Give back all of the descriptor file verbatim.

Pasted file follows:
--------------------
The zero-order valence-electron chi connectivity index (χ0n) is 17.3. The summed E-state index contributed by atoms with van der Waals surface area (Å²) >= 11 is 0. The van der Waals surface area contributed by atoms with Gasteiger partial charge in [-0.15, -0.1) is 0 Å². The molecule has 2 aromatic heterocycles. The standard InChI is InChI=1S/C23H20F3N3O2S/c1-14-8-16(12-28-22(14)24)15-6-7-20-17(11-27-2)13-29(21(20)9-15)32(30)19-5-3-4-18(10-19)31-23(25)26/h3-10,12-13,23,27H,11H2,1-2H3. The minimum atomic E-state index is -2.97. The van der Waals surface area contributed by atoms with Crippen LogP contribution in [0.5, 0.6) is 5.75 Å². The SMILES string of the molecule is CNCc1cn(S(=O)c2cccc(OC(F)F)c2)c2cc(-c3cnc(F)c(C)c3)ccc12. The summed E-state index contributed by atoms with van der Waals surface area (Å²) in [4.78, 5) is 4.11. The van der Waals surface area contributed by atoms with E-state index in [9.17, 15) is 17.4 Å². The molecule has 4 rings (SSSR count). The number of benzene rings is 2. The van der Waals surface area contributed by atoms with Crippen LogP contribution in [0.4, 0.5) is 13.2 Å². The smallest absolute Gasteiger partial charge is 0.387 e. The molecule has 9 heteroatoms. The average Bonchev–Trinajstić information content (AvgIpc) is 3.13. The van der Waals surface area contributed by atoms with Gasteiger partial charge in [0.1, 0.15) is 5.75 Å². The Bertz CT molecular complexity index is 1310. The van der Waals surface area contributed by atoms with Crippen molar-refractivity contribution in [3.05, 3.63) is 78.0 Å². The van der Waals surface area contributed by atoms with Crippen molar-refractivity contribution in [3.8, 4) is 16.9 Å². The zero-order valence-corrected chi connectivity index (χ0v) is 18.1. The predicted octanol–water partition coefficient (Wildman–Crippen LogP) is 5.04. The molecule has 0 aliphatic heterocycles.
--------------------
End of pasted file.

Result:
The zero-order valence-electron chi connectivity index (χ0n) is 17.3. The summed E-state index contributed by atoms with van der Waals surface area (Å²) >= 11 is 0. The van der Waals surface area contributed by atoms with Gasteiger partial charge in [-0.15, -0.1) is 0 Å². The molecule has 2 aromatic heterocycles. The standard InChI is InChI=1S/C23H20F3N3O2S/c1-14-8-16(12-28-22(14)24)15-6-7-20-17(11-27-2)13-29(21(20)9-15)32(30)19-5-3-4-18(10-19)31-23(25)26/h3-10,12-13,23,27H,11H2,1-2H3. The minimum atomic E-state index is -2.97. The van der Waals surface area contributed by atoms with Crippen LogP contribution in [0.5, 0.6) is 5.75 Å². The SMILES string of the molecule is CNCc1cn(S(=O)c2cccc(OC(F)F)c2)c2cc(-c3cnc(F)c(C)c3)ccc12. The summed E-state index contributed by atoms with van der Waals surface area (Å²) in [4.78, 5) is 4.11. The van der Waals surface area contributed by atoms with E-state index in [9.17, 15) is 17.4 Å². The molecule has 4 rings (SSSR count). The number of benzene rings is 2. The van der Waals surface area contributed by atoms with Crippen LogP contribution in [0.4, 0.5) is 13.2 Å². The smallest absolute Gasteiger partial charge is 0.387 e. The molecule has 9 heteroatoms. The average Bonchev–Trinajstić information content (AvgIpc) is 3.13. The van der Waals surface area contributed by atoms with Gasteiger partial charge in [0.1, 0.15) is 5.75 Å². The Bertz CT molecular complexity index is 1310. The van der Waals surface area contributed by atoms with Crippen molar-refractivity contribution in [3.05, 3.63) is 78.0 Å². The van der Waals surface area contributed by atoms with Crippen molar-refractivity contribution in [3.8, 4) is 16.9 Å². The zero-order valence-corrected chi connectivity index (χ0v) is 18.1. The predicted octanol–water partition coefficient (Wildman–Crippen LogP) is 5.04. The molecule has 0 aliphatic heterocycles.